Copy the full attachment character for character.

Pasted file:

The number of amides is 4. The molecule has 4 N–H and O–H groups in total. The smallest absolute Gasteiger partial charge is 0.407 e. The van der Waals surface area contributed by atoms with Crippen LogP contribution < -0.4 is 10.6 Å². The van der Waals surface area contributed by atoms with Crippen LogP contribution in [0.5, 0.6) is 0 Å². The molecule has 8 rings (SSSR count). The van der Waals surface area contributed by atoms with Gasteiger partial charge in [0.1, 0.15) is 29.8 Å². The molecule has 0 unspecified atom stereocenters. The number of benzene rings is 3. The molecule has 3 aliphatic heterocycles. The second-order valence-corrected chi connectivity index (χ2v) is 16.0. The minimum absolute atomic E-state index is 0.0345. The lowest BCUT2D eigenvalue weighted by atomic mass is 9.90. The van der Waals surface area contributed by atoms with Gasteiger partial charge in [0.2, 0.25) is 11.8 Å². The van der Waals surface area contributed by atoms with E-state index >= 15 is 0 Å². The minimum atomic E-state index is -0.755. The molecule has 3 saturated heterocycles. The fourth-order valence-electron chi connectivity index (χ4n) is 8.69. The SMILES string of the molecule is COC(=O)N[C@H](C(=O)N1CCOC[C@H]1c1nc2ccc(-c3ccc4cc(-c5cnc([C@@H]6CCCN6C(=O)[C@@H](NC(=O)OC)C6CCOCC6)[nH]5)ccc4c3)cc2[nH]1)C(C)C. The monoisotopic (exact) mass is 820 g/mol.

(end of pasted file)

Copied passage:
The number of amides is 4. The molecule has 4 N–H and O–H groups in total. The smallest absolute Gasteiger partial charge is 0.407 e. The van der Waals surface area contributed by atoms with Crippen LogP contribution < -0.4 is 10.6 Å². The van der Waals surface area contributed by atoms with Crippen LogP contribution in [0.5, 0.6) is 0 Å². The molecule has 8 rings (SSSR count). The van der Waals surface area contributed by atoms with Gasteiger partial charge in [0.1, 0.15) is 29.8 Å². The molecule has 0 unspecified atom stereocenters. The number of benzene rings is 3. The molecule has 3 aliphatic heterocycles. The second-order valence-corrected chi connectivity index (χ2v) is 16.0. The minimum absolute atomic E-state index is 0.0345. The lowest BCUT2D eigenvalue weighted by atomic mass is 9.90. The van der Waals surface area contributed by atoms with Gasteiger partial charge in [0.2, 0.25) is 11.8 Å². The van der Waals surface area contributed by atoms with E-state index >= 15 is 0 Å². The minimum atomic E-state index is -0.755. The molecule has 3 saturated heterocycles. The fourth-order valence-electron chi connectivity index (χ4n) is 8.69. The SMILES string of the molecule is COC(=O)N[C@H](C(=O)N1CCOC[C@H]1c1nc2ccc(-c3ccc4cc(-c5cnc([C@@H]6CCCN6C(=O)[C@@H](NC(=O)OC)C6CCOCC6)[nH]5)ccc4c3)cc2[nH]1)C(C)C. The monoisotopic (exact) mass is 820 g/mol.